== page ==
How To Naturally Fight Off Garden Pests
The more we discover about synthetic pesticides, herbicides and insecticides the more we learn how unhealthy they are for the environment and the people and animals that live in it. Pesticides can create more problems than they solve.
Spraying garden chemicals to get rid of bugs and weeds not only cause health risks, they often aren’t even that effective. Initially, they will kill off a lot of pests, but eventually these pests can develop resistance to the pesticide and come back even stronger. Another problem is the side effects many synthetic pesticides can have on unintended targets (think of DDT and birds).
The best plan is to avoid the need to use pest control in the first place by starting with healthy fertile soil, matching your plants to the soil type, ensuring proper sunlight levels and watering conditions, and using appropriate organic fertilization and pruning, when necessary. But, if that doesn’t work there are many alternatives to chemical pesticides that can reduce pests while leaving a healthy environment for your plants, pets and family.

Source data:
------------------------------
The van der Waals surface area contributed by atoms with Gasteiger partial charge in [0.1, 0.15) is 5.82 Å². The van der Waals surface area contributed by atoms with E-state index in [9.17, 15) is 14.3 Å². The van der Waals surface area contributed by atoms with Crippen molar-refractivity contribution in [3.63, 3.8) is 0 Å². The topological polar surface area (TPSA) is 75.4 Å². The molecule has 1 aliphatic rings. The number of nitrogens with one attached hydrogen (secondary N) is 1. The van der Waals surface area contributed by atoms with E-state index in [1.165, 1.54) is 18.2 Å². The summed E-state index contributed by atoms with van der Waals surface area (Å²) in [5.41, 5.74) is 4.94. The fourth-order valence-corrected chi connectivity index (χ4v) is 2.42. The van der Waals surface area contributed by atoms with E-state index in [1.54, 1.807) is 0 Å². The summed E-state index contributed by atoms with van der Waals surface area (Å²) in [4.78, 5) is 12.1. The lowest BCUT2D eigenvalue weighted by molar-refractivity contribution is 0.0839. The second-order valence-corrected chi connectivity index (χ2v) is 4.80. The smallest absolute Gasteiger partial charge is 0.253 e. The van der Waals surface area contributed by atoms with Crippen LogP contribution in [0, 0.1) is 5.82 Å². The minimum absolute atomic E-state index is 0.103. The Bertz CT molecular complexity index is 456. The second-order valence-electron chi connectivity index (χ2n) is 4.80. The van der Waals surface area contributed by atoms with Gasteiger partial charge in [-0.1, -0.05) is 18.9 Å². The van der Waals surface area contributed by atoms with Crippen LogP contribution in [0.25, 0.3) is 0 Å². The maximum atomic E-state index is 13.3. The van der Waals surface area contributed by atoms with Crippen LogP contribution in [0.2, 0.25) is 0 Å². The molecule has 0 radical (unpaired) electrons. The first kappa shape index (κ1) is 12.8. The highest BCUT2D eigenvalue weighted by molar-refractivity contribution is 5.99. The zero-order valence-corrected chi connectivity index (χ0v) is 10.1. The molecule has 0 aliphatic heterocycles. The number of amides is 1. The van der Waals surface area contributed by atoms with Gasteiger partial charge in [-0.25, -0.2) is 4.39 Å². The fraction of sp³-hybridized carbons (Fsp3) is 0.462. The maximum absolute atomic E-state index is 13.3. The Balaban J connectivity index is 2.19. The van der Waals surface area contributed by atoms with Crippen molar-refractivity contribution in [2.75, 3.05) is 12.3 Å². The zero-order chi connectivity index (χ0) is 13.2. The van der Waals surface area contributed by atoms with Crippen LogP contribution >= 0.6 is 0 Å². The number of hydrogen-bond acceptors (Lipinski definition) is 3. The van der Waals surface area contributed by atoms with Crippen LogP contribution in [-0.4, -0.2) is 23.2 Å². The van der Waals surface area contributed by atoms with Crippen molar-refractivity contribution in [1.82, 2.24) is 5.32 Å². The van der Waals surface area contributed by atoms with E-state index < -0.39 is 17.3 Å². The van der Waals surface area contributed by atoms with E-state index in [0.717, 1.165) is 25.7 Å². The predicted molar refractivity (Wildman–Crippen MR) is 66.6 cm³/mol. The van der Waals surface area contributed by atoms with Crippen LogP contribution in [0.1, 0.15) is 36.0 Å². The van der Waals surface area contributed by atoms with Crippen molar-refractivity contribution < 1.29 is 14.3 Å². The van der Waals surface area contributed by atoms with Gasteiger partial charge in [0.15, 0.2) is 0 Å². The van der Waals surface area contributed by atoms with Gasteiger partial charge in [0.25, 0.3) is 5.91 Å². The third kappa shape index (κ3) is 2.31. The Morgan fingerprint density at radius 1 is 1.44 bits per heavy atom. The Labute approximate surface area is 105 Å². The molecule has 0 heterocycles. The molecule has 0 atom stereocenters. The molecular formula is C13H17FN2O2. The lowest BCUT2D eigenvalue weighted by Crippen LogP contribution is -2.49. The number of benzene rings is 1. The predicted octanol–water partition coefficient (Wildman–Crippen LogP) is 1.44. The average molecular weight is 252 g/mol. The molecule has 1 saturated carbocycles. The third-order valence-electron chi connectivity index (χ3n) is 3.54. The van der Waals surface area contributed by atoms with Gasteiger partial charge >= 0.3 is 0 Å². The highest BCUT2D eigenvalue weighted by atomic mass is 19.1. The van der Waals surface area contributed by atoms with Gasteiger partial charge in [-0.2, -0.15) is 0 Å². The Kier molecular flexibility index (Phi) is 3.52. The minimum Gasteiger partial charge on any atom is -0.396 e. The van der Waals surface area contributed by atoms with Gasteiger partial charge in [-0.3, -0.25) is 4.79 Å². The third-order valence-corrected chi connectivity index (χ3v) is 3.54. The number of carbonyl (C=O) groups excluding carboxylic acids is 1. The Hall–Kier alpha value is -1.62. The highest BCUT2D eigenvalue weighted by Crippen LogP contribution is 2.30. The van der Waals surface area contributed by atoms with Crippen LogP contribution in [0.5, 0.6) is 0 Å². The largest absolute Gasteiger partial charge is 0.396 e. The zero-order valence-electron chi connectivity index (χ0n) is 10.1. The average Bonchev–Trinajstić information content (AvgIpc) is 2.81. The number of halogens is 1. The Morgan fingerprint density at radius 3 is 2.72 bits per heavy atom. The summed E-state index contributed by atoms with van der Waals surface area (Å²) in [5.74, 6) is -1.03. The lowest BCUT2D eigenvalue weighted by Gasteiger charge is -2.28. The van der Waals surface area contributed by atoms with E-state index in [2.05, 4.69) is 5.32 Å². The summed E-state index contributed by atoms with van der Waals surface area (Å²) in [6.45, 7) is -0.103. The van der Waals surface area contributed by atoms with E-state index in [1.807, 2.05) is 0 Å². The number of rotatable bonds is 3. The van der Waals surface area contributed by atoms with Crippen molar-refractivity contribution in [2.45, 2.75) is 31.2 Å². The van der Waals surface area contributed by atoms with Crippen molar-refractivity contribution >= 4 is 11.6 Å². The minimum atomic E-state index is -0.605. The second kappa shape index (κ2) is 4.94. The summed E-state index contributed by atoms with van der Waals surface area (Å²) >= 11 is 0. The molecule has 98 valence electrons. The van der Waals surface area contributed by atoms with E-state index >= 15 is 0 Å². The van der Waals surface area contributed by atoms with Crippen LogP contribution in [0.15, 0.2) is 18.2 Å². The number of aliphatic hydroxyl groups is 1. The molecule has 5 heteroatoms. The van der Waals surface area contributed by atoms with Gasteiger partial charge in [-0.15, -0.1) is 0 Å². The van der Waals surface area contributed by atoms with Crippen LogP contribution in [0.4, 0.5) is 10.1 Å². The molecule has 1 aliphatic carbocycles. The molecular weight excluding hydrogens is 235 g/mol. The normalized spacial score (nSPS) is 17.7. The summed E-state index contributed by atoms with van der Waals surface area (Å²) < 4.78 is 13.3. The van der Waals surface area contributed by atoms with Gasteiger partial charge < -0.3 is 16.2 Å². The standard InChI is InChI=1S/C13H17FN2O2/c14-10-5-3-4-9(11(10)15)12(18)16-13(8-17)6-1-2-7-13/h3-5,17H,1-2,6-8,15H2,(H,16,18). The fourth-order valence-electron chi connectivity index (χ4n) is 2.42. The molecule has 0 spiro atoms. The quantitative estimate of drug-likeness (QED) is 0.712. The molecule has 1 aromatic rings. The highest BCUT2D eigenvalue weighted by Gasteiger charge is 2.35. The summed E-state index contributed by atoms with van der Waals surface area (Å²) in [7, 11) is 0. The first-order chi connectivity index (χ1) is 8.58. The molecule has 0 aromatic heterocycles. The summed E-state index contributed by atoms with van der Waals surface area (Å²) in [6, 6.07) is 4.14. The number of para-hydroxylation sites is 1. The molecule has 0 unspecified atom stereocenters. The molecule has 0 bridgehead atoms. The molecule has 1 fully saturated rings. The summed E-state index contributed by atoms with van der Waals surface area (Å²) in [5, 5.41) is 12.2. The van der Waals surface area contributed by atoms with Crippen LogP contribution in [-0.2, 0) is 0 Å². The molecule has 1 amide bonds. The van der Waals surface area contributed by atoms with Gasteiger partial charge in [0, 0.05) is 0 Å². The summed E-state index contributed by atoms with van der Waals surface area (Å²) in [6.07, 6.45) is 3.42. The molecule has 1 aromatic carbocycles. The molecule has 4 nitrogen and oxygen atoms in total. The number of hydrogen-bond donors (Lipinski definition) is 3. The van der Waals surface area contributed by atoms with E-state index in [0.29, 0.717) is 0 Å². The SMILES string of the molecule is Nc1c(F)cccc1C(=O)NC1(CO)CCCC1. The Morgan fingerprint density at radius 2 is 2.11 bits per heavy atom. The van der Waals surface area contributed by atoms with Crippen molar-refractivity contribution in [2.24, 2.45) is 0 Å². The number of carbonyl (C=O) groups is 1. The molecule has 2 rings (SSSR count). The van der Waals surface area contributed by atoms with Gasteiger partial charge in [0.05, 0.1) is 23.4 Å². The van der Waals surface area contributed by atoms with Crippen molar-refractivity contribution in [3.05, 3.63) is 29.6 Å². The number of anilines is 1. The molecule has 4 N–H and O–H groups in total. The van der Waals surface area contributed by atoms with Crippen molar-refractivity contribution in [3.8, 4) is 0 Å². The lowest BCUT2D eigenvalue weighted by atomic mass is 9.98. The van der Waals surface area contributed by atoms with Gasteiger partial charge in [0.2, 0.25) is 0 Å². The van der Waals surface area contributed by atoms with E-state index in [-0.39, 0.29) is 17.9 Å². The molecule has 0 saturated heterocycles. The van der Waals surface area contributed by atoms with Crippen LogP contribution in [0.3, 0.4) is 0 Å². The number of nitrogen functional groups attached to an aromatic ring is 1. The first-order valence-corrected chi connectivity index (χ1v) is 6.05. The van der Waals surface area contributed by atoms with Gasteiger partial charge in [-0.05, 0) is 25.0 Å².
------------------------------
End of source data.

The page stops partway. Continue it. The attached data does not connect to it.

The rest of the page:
Summer brings with it some of our favorite garden vegetables: tomatoes, peppers, cucumbers, zucchini, to name just a few. But summer also brings some of the garden’s most notorious pests whom, if left out of control, will devour those vegetables before they have a chance to make it to our table. Today I’m sharing a few of the pests we’ve encountered the most often in our zone 6b garden, and what’s worked for us to combat them naturally.
Much of this post is dedicated to methods of cultural control; meaning the surrounding environment is “tweaked” in order to avoid pests. This is accomplished through companion planting, physically removing the pests either by hand or by a forceful stream of water, introducing a natural predator, or by crop rotation.
Sometimes however, those methods don’t work well enough and as gardeners we have to make a decision to either lose the crop, or take a further step at controlling the pest. This further step usually involves a pesticide of some sort.
As a strong believer in natural gardening, I do not recommend conventional pesticides. However, as a natural gardener who is trying to earn an income from my crops, I will sometimes consider organic sprays under certain conditions. I’m including those in this post as well, along with cautions (if any) that should be taken.
Please remember: Never assume that just because a spray is marked “organic” it is safe for you, your pets, or for other beneficial insects you’d really like to have around. Always, always, always read the label and follow the instructions to the letter.
Found via TraditionalCookingSchool